Education Impacted by Ransomware More Than Any Other Sector
In its new State of Ransomware 2023 report, data security provider Sophos found that the education sector had been impacted by ransomware significantly more than any other sector.
The report was based on survey data from more than 3,000 IT and data security professionals across sectors. Overall, last year, 66% of organizations reported that they had been the victims of a ransomware attack. In PreK–12, that figure was 80%. Higher education followed closely behind, at 79%.
The report also found that:
Data was successfully encrypted by attackers in 76% of cases, the highest success rate in four years;
Data was also stolen in 30% of cases where it was successfully encrypted (“double-dipping”);
Vulnerability exploits were the most common vector, accounting for 36% of attacks;
Compromised credentials were the second-most common vector for ransomware, at 29%;
Across all sectors, the rate of ransomware attacks (66%) did not change year over year.
“Sophos’ latest report is a clarion reminder that ransomware remains a major threat, both in scope and scale,” said Megan Stifel, executive director of the Ransomware Task Force and chief strategy officer, Institute for Security and Technology, in a statement released to coincide with the report. “This is particularly true for ‘target-rich, resource-poor’ organizations that don’t necessarily have their own in-house resources for ransomware prevention, response and recovery.”
The report noted that the average cost of data recovery for organizations that did not pay the demanded ransom was $375,000. The cost for organizations that paid the ransom was double that amount, $750,000.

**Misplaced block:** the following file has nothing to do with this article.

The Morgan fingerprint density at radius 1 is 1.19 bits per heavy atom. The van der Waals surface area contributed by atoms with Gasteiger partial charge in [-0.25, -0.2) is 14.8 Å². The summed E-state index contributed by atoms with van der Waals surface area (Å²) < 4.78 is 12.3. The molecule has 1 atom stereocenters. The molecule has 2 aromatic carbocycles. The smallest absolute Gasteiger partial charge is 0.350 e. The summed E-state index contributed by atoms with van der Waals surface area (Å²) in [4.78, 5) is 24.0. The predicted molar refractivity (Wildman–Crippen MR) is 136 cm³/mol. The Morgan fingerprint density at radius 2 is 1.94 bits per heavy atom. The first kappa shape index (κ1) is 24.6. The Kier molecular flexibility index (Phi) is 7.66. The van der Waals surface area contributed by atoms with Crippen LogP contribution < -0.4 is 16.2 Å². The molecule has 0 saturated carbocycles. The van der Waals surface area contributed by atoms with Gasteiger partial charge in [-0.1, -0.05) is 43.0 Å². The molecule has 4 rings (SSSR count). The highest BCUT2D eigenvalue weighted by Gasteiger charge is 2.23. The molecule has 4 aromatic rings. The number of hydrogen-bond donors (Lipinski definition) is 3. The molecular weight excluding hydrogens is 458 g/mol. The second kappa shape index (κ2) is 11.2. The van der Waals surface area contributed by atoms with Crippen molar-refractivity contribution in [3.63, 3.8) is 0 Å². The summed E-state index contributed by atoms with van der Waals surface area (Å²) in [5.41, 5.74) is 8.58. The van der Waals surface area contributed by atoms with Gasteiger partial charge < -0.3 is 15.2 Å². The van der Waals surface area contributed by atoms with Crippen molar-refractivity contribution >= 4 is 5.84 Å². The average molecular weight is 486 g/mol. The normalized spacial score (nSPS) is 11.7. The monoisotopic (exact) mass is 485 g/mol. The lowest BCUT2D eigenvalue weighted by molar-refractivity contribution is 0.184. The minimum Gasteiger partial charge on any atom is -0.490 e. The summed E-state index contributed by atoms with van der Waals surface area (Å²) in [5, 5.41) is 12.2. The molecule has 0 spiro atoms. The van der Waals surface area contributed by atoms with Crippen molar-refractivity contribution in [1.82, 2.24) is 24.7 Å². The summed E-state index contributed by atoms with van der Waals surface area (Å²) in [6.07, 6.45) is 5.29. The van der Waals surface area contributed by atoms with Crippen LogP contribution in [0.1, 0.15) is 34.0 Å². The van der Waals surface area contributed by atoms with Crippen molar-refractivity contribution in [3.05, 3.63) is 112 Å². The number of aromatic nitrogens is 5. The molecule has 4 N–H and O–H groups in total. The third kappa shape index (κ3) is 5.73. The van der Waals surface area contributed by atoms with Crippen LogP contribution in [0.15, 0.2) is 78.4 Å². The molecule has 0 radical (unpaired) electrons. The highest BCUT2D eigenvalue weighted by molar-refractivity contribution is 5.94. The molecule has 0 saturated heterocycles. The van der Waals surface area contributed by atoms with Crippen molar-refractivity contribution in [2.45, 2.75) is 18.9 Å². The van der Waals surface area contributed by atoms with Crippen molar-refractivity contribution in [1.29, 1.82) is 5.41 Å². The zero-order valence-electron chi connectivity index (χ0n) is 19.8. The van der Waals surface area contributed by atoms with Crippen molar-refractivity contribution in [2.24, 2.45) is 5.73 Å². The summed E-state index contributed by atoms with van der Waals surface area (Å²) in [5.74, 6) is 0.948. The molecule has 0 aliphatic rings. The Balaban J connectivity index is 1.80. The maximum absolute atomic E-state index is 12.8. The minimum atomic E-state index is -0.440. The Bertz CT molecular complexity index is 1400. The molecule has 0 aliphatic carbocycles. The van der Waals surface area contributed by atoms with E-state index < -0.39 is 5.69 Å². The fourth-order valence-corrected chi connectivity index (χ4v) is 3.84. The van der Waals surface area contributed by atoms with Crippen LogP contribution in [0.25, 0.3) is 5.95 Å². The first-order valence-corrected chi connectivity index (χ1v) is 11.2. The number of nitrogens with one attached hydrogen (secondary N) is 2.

“Incident costs rise significantly when ransoms are paid,” said Chester Wisniewski, field CTO, Sophos, in a prepared statement. “Most victims will not be able to recover all their files by simply buying the encryption keys; they must rebuild and recover from backups as well. Paying ransoms not only enriches criminals, but it also slows incident response and adds cost to an already devastatingly expensive situation.”
The complete report, with breakdowns by sector, can be accessed here.
David Nagel is editorial director of 1105 Media’s Education Technology Group and editor-in-chief of THE Journal and STEAM Universe. A 29-year publishing veteran, Nagel has led or contributed to dozens of technology, art and business publications.
He can be reached at [email protected]. You can also connect with him on LinkedIn at or follow him on Twitter at @THEDavidNagel (K-12) or @CampusTechDave (higher education).
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